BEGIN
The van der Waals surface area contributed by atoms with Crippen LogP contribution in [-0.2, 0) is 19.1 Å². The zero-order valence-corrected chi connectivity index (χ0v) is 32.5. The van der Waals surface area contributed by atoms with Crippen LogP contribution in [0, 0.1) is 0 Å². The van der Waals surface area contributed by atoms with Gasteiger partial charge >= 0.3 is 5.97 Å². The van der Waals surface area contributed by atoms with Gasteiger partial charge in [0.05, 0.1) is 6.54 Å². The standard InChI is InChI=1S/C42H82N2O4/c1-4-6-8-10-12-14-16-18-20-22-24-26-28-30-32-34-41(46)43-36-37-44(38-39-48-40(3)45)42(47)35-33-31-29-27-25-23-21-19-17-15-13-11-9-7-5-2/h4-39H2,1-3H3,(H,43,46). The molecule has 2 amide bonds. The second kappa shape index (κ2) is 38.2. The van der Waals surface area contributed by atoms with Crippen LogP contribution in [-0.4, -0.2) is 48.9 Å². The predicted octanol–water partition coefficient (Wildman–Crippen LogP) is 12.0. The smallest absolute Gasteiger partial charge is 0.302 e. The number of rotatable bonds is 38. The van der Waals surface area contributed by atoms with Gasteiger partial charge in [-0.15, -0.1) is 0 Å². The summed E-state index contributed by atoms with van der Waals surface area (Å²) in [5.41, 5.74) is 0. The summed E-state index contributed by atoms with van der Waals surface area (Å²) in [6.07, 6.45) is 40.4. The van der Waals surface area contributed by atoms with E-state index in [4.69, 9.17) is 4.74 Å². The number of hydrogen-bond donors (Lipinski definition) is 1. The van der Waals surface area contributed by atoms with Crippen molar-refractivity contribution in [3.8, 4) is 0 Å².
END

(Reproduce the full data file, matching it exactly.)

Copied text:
The van der Waals surface area contributed by atoms with Crippen LogP contribution in [-0.2, 0) is 19.1 Å². The zero-order valence-corrected chi connectivity index (χ0v) is 32.5. The van der Waals surface area contributed by atoms with Crippen LogP contribution in [0, 0.1) is 0 Å². The van der Waals surface area contributed by atoms with Gasteiger partial charge >= 0.3 is 5.97 Å². The van der Waals surface area contributed by atoms with Gasteiger partial charge in [0.05, 0.1) is 6.54 Å². The standard InChI is InChI=1S/C42H82N2O4/c1-4-6-8-10-12-14-16-18-20-22-24-26-28-30-32-34-41(46)43-36-37-44(38-39-48-40(3)45)42(47)35-33-31-29-27-25-23-21-19-17-15-13-11-9-7-5-2/h4-39H2,1-3H3,(H,43,46). The molecule has 2 amide bonds. The second kappa shape index (κ2) is 38.2. The van der Waals surface area contributed by atoms with Crippen LogP contribution in [-0.4, -0.2) is 48.9 Å². The predicted octanol–water partition coefficient (Wildman–Crippen LogP) is 12.0. The smallest absolute Gasteiger partial charge is 0.302 e. The number of rotatable bonds is 38. The van der Waals surface area contributed by atoms with Gasteiger partial charge in [-0.15, -0.1) is 0 Å². The summed E-state index contributed by atoms with van der Waals surface area (Å²) in [5.41, 5.74) is 0. The summed E-state index contributed by atoms with van der Waals surface area (Å²) in [6.07, 6.45) is 40.4. The van der Waals surface area contributed by atoms with E-state index in [4.69, 9.17) is 4.74 Å². The number of hydrogen-bond donors (Lipinski definition) is 1. The van der Waals surface area contributed by atoms with Crippen molar-refractivity contribution in [3.8, 4) is 0 Å².